Are Emerging Markets Still on High Ground?

Are Emerging Markets Still on High Ground?

After a strong run in emerging markets through the first nine months of 2017, a recent performance setback in local bond markets has led some investors to fear that the recovery cycle may be short-circuiting. Is the two-month run of underperformance in EM local markets an opportunity or a canary in a coal mine?

Heading into 2018, we are inclined to view sell-offs like the recent one as an opportunity rather than an alarm bell. This is based on a few key premises:

  1. EM growth and asset performance are first and foremost functions of global growth. Global GDP growth has strengthened and broadened in 2017, so the backdrop for emerging markets is strong heading into 2018.
  2. EM asset performance is also determined by global liquidity conditions, which are now at their most robust since the global financial crisis. In addition, financial leverage remains low thanks to post-crisis constraints on bank capital.
  3. The gradual removal of extraordinary central bank accommodation should not undermine EM performance as long as central banks continue to strike a balance between financial stability and growth/inflation objectives, which could in turn extend the business cycle. EM performance is usually derailed not by cyclically driven increases in nominal interest rates but rather by sharp changes in asset prices that undermine growth. Importantly, asset price shocks do not necessarily involve a jump in real interest rates; they can be the products of a more gradual withdrawal of liquidity that tips over inflated asset markets, as was the case with the tech bubble in 2000 and the real estate bubble in 2008.
  4. The lack of major imbalances in most EM economies suggests that an unexpected interest rate shock to the global economy would not have the deleterious consequences seen in 2013 (the “taper tantrum”). It will be important to watch whether imbalances build as financial conditions remain robust and if so, where.

Strong fundamentals help insulate EM

Emerging markets remain high-beta “condition takers” through both trade and capital flows. But the key difference today is that emerging economies do not have the cyclical imbalances that typically exacerbated shocks in the past. EM has arguably never been as well-insulated in fundamental terms during the mature stage of a U.S. rate-hiking cycle.

Political risks still matter for EM, but even so, the lack of cyclical imbalances helps: The macroeconomic effects of political uncertainty are more likely to unfold gradually than rapidly. An exception would be Turkey, which is more vulnerable to political shocks because of its large and growing external financing needs.

So what could go wrong?

With an expected slowdown in Chinese growth now unfolding, a decline in commodity prices could weigh on growth prospects for EM commodity-exporting countries. However, the context and nature of this Chinese slowdown are quite different from those in 2015. Property sector inventory dynamics have improved substantially, Chinese deleveraging can now take place against a backdrop of strong external demand, and Chinese supply-side reforms can potentially support commodity prices even as property-related demand weakens. As a result, a hard landing in China seems unlikely.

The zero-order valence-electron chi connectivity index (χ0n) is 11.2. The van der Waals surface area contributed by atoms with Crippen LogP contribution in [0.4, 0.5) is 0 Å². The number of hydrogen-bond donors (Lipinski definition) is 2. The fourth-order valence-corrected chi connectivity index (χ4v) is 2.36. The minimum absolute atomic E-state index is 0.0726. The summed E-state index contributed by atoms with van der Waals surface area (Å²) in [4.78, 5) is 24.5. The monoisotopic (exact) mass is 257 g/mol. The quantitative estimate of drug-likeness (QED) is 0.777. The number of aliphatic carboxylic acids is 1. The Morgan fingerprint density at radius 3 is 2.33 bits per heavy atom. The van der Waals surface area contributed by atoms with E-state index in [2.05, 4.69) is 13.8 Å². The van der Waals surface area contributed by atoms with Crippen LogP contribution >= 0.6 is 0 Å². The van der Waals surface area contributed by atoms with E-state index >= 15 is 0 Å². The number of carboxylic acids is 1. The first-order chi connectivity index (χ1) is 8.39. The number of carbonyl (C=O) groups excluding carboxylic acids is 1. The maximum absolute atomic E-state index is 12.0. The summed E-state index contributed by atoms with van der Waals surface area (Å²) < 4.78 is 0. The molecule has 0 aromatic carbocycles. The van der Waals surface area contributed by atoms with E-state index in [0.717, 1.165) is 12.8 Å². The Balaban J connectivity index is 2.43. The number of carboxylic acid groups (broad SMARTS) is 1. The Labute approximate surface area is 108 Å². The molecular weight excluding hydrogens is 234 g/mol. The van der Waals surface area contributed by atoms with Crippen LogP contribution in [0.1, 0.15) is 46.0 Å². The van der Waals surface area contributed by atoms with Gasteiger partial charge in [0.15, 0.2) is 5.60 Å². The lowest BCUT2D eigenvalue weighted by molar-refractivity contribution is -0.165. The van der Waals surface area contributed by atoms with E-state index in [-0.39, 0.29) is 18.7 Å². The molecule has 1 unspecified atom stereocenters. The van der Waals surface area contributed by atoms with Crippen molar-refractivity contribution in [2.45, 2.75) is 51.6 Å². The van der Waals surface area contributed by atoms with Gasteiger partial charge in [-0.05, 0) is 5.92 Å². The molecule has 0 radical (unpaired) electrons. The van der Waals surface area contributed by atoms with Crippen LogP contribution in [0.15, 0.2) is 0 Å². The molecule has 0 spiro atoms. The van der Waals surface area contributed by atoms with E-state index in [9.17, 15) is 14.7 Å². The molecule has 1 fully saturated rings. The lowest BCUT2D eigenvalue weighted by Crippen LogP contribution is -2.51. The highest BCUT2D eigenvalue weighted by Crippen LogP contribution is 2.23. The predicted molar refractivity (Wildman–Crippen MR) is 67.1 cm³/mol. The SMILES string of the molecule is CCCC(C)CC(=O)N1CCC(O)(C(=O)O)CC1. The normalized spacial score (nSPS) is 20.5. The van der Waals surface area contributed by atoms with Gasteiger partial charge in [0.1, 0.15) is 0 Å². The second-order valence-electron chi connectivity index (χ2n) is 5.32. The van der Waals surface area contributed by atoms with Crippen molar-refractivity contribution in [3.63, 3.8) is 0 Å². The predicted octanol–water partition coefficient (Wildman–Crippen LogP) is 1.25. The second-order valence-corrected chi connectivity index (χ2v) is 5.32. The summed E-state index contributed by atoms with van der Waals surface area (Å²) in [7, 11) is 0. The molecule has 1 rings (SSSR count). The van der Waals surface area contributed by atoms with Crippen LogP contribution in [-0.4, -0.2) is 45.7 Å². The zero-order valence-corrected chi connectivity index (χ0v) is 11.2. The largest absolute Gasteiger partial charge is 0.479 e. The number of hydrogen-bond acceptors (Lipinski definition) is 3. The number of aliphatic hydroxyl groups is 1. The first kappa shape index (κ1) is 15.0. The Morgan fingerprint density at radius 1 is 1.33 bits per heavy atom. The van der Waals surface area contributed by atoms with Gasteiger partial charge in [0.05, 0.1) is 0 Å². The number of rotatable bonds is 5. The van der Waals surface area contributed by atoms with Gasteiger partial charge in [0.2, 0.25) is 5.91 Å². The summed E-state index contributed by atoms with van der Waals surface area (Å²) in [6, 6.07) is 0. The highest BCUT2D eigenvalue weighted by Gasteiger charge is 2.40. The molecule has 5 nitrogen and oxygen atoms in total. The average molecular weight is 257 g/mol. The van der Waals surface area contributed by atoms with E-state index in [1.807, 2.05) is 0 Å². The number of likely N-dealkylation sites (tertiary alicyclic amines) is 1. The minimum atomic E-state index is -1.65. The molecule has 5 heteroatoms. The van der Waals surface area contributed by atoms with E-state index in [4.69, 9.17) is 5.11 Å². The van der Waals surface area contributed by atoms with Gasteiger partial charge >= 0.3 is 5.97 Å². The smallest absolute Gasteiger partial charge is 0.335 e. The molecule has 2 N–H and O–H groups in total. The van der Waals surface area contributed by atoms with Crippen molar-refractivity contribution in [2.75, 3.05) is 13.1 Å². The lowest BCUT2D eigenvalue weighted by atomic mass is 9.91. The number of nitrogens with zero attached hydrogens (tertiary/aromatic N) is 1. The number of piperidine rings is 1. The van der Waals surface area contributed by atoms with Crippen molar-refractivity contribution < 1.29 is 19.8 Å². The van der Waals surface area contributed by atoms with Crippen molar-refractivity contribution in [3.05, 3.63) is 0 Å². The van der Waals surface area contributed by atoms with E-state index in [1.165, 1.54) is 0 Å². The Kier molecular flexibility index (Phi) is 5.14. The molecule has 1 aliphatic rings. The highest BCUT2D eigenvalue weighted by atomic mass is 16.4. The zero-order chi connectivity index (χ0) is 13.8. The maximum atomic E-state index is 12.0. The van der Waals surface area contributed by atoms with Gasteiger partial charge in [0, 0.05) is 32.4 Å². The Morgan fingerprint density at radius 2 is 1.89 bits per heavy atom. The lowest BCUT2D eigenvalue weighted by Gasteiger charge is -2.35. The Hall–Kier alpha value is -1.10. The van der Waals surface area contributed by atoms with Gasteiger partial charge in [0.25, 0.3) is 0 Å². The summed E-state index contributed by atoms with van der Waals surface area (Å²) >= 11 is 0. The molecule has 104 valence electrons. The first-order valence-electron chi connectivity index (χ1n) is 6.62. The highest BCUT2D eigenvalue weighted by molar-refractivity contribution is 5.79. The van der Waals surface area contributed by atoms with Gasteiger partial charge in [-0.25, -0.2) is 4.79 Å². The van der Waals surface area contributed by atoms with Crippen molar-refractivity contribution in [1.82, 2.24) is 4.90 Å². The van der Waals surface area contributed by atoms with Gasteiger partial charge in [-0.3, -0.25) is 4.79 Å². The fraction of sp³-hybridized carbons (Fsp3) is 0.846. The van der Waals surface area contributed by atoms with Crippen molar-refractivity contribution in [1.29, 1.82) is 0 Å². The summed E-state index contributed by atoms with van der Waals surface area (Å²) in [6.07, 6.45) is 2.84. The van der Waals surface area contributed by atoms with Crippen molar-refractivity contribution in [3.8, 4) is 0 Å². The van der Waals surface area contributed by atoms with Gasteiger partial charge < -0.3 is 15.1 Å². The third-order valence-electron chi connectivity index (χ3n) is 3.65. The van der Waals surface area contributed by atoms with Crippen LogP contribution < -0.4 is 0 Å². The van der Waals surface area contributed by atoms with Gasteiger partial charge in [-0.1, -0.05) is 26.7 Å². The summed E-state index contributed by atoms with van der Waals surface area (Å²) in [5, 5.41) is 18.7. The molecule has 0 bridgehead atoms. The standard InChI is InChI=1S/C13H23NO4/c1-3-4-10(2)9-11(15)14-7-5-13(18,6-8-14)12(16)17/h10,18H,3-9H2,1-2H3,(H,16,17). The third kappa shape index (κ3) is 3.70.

Growth forecasts aside, EM investors should consider recent changes in the “plumbing” of the global financial markets that have the potential to magnify small shocks.

Specifically, the rise in systematic investment strategies using momentum and asset volatility to determine the level of risk-taking is inherently pro-cyclical. Also, the shift toward more passive investing in recent years has reduced the pool of active, value-seeking capital that has historically stepped into market voids.

The good news, however, is that these pools of passively managed and momentum-driven capital remain relatively small, and many investors are still actively aiming to exploit valuation dispersion when it occurs to generate alpha. Particularly in EM fixed income, we believe active management offers the opportunity to capitalize on dislocations borne of these plumbing problems.

Even if the plumbing is suspect at times, EM still seems to be sitting on high ground.

For more on emerging markets and the global economy, see our cyclical outlook for 2018, “Peak Growth.”


Gene Frieda is a global strategist based in PIMCO’s London office and a regular contributor to the PIMCO Blog.


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Past performance is not a guarantee or a reliable indicator of future results. Investing in foreign-denominated and/or -domiciled securities may involve heightened risk due to currency fluctuations, and economic and political risks, which may be enhanced in emerging markets. Investing in the bond market is subject to risks, including market, interest rate, issuer, credit, inflation risk, and liquidity risk. The value of most bonds and bond strategies are impacted by changes in interest rates. Bonds and bond strategies with longer durations tend to be more sensitive and volatile than those with shorter durations; bond prices generally fall as interest rates rise, and the current low interest rate environment increases this risk. Current reductions in bond counterparty capacity may contribute to decreased market liquidity and increased price volatility. Bond investments may be worth more or less than the original cost when redeemed. All investments contain risk and may lose value. There is no guarantee that these investment strategies will work under all market conditions or are suitable for all investors and each investor should evaluate their ability to invest long-term, especially during periods of downturn in the market. Investors should consult their investment professional prior to making an investment decision.